Cameras that leverage a decentralized approach also are more cost-effective and easier to scale than traditional systems, giving the systems integrator a possible competitive advantage in the marketplace.

In these instances, the camera takes on a life of its own and becomes self-managing, independent and highly flexible. Furthermore, high-resolution cameras can be integrated with IT storage devices for longer storage capacity and are Windows-, Linux- and Maccompatible, which provides additional flexibility for the user. As more cameras are added, only more storage is needed, because no recording software licenses are required. Overall, a decentralized approach can save the end user thousands of dollars in a single installation.

Hemispheric Technology Adds an Edge
Integrators can deliver even more value when they add hemispheric technology to a network of highresolution cameras that incorporates a decentralized approach. Hemispheric technology provides more view and range, and the ability to cover the same area as multiple traditional CCTV cameras. It also allows users to pan and zoom smoothly within the recorded images on the camera. Analysis can be done quickly, enabling users to inspect every section of the scene, panning and zooming into each detail. It avoids blind spots and puts the entire scene in view -- with a single unit in most cases.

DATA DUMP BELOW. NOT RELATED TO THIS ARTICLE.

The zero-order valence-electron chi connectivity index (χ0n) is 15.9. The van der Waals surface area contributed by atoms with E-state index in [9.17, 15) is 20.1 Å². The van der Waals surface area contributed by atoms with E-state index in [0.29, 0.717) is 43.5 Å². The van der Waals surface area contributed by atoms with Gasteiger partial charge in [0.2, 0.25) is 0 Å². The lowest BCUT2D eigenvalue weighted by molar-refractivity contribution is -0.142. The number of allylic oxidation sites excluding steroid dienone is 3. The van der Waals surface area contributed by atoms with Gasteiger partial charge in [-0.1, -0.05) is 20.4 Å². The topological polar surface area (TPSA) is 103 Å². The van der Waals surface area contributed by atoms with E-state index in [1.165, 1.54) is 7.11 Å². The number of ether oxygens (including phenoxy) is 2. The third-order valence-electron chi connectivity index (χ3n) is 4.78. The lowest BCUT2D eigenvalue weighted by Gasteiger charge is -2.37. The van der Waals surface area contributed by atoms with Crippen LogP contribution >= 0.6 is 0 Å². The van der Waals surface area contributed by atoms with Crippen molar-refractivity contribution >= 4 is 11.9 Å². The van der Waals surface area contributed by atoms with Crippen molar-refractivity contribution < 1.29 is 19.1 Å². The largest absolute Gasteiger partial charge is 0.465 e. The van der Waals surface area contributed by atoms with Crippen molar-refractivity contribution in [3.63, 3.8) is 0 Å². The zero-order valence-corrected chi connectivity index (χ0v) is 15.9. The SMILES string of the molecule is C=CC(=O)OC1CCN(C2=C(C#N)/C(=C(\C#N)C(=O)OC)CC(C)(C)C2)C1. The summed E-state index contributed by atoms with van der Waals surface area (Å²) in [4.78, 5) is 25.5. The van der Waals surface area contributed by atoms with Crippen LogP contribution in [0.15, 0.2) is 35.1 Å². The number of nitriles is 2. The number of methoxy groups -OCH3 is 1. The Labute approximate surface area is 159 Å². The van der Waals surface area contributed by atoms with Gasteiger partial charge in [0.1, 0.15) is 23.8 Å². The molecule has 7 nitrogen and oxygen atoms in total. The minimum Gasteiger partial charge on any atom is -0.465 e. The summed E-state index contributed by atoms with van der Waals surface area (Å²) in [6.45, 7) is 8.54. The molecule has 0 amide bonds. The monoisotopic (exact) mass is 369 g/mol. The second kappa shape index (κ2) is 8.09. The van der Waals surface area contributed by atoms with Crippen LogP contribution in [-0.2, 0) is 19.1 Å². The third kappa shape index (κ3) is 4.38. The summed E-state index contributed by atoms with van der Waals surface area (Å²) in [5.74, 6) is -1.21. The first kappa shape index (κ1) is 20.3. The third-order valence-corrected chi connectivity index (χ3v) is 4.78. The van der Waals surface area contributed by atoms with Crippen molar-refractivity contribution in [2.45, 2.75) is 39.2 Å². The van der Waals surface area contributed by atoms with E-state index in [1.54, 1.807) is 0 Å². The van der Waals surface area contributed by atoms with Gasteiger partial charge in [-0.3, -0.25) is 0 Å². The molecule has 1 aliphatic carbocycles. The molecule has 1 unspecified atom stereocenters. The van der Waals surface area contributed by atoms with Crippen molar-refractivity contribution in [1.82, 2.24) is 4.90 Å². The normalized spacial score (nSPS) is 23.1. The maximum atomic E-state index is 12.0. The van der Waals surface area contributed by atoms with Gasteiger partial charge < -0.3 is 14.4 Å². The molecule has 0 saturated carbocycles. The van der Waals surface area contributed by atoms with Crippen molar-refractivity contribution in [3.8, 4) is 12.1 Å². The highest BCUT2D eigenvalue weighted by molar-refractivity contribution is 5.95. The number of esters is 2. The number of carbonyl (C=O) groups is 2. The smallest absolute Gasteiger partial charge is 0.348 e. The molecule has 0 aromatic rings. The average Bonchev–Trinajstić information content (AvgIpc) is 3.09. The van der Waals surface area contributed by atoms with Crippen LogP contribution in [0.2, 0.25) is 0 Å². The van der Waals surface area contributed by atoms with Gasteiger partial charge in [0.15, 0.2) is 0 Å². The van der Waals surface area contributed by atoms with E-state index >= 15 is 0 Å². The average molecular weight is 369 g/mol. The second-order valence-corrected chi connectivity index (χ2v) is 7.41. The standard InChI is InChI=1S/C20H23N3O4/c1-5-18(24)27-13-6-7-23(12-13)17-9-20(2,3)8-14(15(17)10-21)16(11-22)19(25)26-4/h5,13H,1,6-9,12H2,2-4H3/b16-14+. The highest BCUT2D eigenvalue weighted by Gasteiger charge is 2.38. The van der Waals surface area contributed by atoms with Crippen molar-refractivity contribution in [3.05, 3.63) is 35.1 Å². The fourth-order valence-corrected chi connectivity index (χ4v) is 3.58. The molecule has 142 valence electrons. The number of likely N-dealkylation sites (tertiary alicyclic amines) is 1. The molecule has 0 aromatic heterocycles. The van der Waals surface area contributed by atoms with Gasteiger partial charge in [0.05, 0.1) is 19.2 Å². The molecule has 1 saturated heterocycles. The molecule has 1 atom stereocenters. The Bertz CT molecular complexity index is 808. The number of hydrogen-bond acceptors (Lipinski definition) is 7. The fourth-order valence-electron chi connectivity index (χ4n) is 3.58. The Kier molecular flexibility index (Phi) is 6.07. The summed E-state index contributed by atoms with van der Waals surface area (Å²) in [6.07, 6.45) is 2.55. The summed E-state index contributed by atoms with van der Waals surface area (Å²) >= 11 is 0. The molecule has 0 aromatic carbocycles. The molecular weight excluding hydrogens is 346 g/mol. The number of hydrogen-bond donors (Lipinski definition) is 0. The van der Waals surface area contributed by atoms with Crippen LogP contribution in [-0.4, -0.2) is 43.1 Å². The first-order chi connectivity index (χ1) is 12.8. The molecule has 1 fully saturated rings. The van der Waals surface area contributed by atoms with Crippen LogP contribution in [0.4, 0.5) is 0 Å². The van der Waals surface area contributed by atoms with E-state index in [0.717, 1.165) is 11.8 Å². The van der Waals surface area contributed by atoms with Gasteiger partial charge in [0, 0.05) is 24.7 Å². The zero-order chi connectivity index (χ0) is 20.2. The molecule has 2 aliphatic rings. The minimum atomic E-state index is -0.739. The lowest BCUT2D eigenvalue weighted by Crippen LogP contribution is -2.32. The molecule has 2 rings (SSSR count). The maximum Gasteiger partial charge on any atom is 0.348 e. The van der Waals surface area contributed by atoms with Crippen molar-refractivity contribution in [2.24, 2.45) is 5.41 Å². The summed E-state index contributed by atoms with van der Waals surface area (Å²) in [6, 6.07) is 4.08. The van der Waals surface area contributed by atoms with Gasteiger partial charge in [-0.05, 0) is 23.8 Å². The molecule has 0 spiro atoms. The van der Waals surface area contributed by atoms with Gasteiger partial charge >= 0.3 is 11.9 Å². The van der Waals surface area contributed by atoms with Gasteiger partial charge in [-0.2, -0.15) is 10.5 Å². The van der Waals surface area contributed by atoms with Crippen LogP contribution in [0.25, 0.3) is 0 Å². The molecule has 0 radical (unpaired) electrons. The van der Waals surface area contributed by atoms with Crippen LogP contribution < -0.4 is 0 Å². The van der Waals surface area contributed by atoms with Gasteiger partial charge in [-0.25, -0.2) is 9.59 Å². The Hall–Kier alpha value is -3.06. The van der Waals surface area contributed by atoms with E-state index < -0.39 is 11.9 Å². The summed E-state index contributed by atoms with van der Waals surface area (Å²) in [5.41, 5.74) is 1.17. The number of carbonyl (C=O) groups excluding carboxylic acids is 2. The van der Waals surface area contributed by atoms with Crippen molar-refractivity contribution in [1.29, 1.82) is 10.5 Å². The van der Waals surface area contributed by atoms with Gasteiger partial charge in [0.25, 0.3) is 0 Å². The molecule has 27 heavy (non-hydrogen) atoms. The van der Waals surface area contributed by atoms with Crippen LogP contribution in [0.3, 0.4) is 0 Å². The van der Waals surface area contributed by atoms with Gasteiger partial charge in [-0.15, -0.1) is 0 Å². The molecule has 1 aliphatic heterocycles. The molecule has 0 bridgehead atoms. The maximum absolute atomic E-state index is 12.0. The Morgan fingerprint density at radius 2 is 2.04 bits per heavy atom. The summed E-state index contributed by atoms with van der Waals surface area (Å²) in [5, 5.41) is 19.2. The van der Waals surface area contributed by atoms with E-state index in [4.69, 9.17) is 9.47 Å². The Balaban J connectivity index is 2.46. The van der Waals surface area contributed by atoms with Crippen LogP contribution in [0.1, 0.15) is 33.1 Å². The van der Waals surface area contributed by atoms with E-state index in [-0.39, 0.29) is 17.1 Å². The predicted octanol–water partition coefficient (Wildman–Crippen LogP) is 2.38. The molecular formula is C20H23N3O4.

Hemispheric technology enables users to capture a complete panorama, from wall to wall and ceiling to floor, but is not a panoramic (wide angle) lens.

Wide-angle lenses often distort images, and images are stitched together to become one. This does not happen with hemispheric technology, which provides a single view without distortion. These cameras do not require any lens or positioning motors as PTZ devices do. Without any moving parts, maintenance is minimal. Because no PC hard disk is required for recording, there is less wear and tear, and therefore less maintenance necessary.